Possibly a Significant Shift in the Innovation Consulting World?

huron-acquires-innosightIt always catches you by surprise when one of the leading players within the innovation space makes a change. In this case, Innosight has been acquired by Huron, a fellow professional services firm, one that has the vast majority of their business in the United States. Huron focuses specifically on Healthcare, Education, and Life Sciences and has been to-date far more operationally driven in its delivery solutions.

Being fairly curious you search for the fit and its meaning to both parties as Innosight has been continually shaping their offering to focus more on the strategic positioning of innovation over the past few years as the market has been undergoing a significant change in client demands and innovation solutions. I wanted to work through all of what this might mean and some more.

The transaction overview is ” Huron will purchase Innosight Holdings, LLC for $100 million upon closing, consisting of $90 million in cash and $10 million in Huron common stock, plus contingent consideration of up to $35 million if specific financial performance targets are met over a four-year period”

This time last year we saw another acquiring of a pure innovation firm Continue reading

Innovation, ecosystems, platforms and the promise of more to come

Digital Transformation

Jeffrey Phillips and I are launching our fourth collaboration together, this time we are exploring innovation ecosystems and the growing impact they are having in the business world through their ‘conecting and collaborating difference’ that can lead to vastly different final customer experiences.

I just want to reaffirm what he has written on this, originally over on his site.

This is what he wrote:

Innovation, ecosystems, platforms and more

“I’m pleased to announce that Paul Hobcraft and I will be working together on a number of posts that relate to some discussions we’ve had about innovation, more specifically how innovation must evolve from creating interesting but incomplete solutions to understanding how customers want to have interesting, seamless experiences.  Over the next few weeks we’ll be writing posts on a new shared website that examine the state of innovation, and provide a reason we think so many innovation outcomes fail to achieve their goals.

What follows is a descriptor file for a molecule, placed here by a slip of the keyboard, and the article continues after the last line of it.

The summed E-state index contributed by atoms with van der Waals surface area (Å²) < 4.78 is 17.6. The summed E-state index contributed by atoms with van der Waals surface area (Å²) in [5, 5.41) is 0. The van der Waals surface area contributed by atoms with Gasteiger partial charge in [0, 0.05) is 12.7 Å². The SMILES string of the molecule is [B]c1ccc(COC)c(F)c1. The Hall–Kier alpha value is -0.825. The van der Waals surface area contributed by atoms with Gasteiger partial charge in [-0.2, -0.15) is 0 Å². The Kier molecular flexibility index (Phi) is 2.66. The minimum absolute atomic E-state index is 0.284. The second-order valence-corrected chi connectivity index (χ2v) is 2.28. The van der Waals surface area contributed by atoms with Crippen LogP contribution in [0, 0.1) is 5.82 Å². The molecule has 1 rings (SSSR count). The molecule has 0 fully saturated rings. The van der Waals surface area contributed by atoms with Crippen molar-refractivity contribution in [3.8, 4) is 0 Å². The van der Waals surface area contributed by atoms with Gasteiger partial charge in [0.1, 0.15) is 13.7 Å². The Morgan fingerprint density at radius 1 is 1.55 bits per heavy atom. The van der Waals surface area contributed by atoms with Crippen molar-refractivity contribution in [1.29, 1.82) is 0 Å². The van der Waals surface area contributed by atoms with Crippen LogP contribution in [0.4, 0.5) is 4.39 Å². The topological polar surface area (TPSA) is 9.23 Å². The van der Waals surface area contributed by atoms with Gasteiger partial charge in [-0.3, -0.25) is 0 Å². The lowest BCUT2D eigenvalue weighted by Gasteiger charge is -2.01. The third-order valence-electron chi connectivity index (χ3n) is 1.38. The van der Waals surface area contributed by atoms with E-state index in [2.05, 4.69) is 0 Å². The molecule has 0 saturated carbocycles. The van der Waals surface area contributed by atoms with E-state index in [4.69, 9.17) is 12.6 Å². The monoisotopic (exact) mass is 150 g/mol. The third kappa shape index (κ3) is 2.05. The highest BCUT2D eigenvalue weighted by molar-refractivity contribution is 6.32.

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The Growing Value in that Crowd- Encourage it Out.

Finding Value in the CrowdThe use of crowdsourcing: the goal for me, is to engage and move the crowd towards a new direction, by encouraging out individual thinking and discovery, searching for combining these contributions; ones that lead to novel, new answers that move a challenge forward into a solution,  one that has improved value over the existing.

The community is encouraged to form, lead and build, taking ideas and thinking onto discovery journeys, seeking out and building on each other’s contributions.

The individual building blocks (like Lego) connect into a collective whole, that piece together, progressively being combined, to solve a problem, to frame something that leads to an answer of meeting the challenge initially set up.

The overriding need is to release the forces within the crowd, by seeking out and gaining their engagement and connection as something ‘they’ believe they can contribute into; as here lies the discovery of many, combining and ‘feeding off’ of each other, to change the existing into the preferred.

This is the third post on crowdsourcing that might offer some general background statements. Part one is here and part two is here.

Crowdsourcing can be powerful if harnessed well.

After a fairly detailed exploratory working through crowdsourcing in this mini-series, I wanted to offer my ‘take’, to help our thinking though in formulating clearer positions in this, to see its increasing value as contributing into an innovation management system.

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So Are You Thinking Crowdsourcing?

Crowdsourcing does have a real potential in my mind but does seem to have some formidable issues to work through, to be well understood and managed.

Partnering with experts in this field will help overcome many of these barriers or at least have reassuring suggestions for resolving them. Let’s take a look at some of these here in this post.